The syntax for the interfaces statement is as follows:

  interfaces {
            [scaninterval time]
            [aliases-nexthop ( primary | lowestip | keepall )
       interface interface_list
            [preference preference]
            [down preference preference]
            [ AS autonomoussystem ]
       define  address
            [broadcast address] | [pointtopoint  address]
            [netmask mask]
          } ;

The options portion of the interfaces statement allows configuration of the following global options related to interfaces:

strictinterfaces Indicates that it is a fatal error to refer to an interface in the configuration file that is not present when GATED is started and not listed in a define statement. Without strictinterfaces , a warning message is issued but GATED will continue.
scaninterval time Specifies how often GATED scans the kernel interface list for changes. The default is every 15 seconds on most systems, and 60 seconds on systems that pass interface status changes through the routing socket (BSD 4.4). Note that GATED also scans the interface list on receipt of a SET GATED/CHECK_INTERFACES.
aliases-nexthop primary | lowestip | keepall
  Specifies which address GATED will install as the next hop for interface routes. If you specify primary , the primary interface address (default) will be installed. If you specify lowestip , the address with the lowest IP address will be installed. If you specify keepall , all interface routes are kept in the kernel up to a maximum of RT_N_MULTIPATH routes. aliases-nexthop is a compile-time constant. aliases-nexthop is a global parameter that may be overridden for interfaces using the interface option.

The interface portion of the interfaces statement sets interface options on the specified interfaces. An interface list is all or a list of interface names (see Section A.10.1), domain names, or numeric addresses. Options available on this statement are:

preference preference
  Sets the preference for routes to this interface when it is up and appears to be functioning properly. The default preference is 0.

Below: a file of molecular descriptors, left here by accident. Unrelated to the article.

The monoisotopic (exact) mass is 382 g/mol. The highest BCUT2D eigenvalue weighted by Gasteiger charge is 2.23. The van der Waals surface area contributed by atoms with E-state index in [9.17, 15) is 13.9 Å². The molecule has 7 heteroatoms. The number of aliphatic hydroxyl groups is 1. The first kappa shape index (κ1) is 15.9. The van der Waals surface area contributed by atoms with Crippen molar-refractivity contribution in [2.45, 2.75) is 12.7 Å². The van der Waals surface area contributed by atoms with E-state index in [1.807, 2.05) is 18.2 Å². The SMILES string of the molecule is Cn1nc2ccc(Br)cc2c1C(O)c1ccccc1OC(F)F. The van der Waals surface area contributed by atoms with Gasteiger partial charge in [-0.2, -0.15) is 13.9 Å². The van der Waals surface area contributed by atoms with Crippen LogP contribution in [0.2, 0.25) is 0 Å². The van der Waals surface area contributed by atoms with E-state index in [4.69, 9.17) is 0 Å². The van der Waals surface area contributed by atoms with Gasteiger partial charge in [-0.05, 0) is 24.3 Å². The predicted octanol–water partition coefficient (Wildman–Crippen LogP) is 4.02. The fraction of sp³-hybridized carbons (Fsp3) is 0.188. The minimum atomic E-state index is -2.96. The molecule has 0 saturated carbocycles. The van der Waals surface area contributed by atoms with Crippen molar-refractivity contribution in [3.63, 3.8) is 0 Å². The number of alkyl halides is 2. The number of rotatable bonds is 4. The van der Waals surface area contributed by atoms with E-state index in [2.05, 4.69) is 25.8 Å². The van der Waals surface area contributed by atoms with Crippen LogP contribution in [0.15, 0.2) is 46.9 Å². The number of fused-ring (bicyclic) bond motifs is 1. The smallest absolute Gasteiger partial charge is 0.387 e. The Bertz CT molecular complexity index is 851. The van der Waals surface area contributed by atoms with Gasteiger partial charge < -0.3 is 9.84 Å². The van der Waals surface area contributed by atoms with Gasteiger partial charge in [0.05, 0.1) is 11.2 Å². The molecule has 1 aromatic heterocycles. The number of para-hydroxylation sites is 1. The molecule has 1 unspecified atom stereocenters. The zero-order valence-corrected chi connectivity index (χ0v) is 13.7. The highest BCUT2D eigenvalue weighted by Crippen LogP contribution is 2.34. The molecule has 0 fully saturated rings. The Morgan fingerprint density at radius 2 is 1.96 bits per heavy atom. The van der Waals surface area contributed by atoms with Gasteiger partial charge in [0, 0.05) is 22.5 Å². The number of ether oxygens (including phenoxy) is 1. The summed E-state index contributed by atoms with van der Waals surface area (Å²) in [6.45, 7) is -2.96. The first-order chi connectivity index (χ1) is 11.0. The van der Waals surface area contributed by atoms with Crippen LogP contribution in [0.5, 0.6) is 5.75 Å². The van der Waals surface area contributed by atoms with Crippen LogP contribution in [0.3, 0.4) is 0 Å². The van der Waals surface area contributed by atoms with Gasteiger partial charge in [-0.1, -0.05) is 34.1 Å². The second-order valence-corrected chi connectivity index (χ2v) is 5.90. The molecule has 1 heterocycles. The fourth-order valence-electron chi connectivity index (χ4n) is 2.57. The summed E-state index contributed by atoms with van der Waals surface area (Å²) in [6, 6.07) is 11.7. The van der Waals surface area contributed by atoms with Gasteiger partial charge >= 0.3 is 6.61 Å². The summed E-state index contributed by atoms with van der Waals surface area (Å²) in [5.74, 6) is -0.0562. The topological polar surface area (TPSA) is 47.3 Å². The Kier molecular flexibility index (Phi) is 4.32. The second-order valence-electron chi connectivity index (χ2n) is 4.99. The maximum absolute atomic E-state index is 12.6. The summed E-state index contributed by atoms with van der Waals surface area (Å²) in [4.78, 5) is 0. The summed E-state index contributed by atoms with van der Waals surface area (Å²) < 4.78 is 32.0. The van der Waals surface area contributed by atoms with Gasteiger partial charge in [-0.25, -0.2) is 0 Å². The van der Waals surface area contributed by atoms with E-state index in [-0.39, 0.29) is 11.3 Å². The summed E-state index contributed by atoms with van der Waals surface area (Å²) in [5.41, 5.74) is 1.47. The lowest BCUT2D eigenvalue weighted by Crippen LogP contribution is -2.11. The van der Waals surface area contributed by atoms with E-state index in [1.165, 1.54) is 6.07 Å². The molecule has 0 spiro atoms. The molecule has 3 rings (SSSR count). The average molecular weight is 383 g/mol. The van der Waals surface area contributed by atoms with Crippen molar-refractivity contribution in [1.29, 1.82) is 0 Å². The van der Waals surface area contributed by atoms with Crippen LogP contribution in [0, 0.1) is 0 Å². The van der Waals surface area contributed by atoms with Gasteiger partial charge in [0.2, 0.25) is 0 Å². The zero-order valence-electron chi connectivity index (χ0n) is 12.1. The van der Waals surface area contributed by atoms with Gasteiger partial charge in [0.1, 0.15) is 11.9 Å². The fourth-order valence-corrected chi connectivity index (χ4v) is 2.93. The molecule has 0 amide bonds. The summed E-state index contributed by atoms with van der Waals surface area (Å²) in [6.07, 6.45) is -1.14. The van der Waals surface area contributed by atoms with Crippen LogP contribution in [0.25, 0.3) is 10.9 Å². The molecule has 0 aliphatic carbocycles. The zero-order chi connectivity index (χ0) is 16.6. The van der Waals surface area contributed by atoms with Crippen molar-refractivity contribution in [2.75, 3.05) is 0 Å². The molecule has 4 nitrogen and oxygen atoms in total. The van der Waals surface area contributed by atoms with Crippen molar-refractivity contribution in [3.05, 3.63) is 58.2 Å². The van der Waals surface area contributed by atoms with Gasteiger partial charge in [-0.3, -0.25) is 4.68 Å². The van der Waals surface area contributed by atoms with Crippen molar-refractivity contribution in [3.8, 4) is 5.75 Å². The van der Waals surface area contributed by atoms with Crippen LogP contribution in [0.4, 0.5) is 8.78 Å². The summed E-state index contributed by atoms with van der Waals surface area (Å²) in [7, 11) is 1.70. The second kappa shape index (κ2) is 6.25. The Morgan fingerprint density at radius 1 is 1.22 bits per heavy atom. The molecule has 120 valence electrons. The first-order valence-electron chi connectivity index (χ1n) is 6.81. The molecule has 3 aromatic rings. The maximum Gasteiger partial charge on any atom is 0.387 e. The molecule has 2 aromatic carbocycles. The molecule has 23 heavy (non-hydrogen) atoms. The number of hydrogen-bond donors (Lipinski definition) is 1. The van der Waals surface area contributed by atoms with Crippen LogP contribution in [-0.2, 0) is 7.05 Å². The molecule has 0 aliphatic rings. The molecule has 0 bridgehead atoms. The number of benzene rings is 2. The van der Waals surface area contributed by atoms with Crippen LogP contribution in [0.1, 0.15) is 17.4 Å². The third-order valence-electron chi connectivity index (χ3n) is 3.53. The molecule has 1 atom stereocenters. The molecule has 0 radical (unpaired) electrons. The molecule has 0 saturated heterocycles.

down preference preference
  Sets the preference for routes to this interface when GATED does not believe it to be functioning properly, but the kernel does not indicate it is down. The default value is 120.
passive Prevents GATED from changing the preference of the route to this interface if it is not believed to be functioning properly due to lack of received routing information. The GATED daemon only performs this check if the interface is actively participating in a routing protocol.
simplex Defines an interface as unable to hear its own broadcast packets. Some systems define an interface as simplex with the IFF_SIMPLEX flag; others require it to be specified in the configuration file. On simplex interfaces, a sender's own packets are assumed to have been looped back in software and are not used as an indication that the interface is functioning properly.
reject Specifies that the address of the interface matching these criteria is used as the local address when installing reject routes in the kernel.

Use reject only with systems based on BSD 4.3 Tahoe or earlier that have installed a reject/blackhole pseudo-interface.

blackhole Specifies that the address of the interface matching these criteria is used as the local address when installing reject routes in the kernel. Use this only with systems based on BSD 4.3 Tahoe or earlier that have installed a reject/blackhole pseudo interface.

The define portion of the interfaces statement defines interfaces that might not be present when GATED is started so they may be referenced in the configuration file when strictinterfaces is defined. The following are valid define keywords:

broadcast address Defines the interface as broadcast capable (for example, Ethernet or Token Ring) and specifies the broadcast address.
pointopoint address Defines the interface as a point-to-point interface (for example, SLIP or PPP) and specifies the address on the local side. The first address on the define statement references the address of the host on the remote end of the interface, the address specified after this pointopoint keyword defines the address on the local side of the interface.
netmask mask Specifies the subnet mask to be used on this interface. This is ignored on point-to-point interfaces.
multicast Specifies that the interface is multicast capable.
AS autonomoussystem Specifies the AS that will be used to create an AS path associated with the route created from the definition of this interface.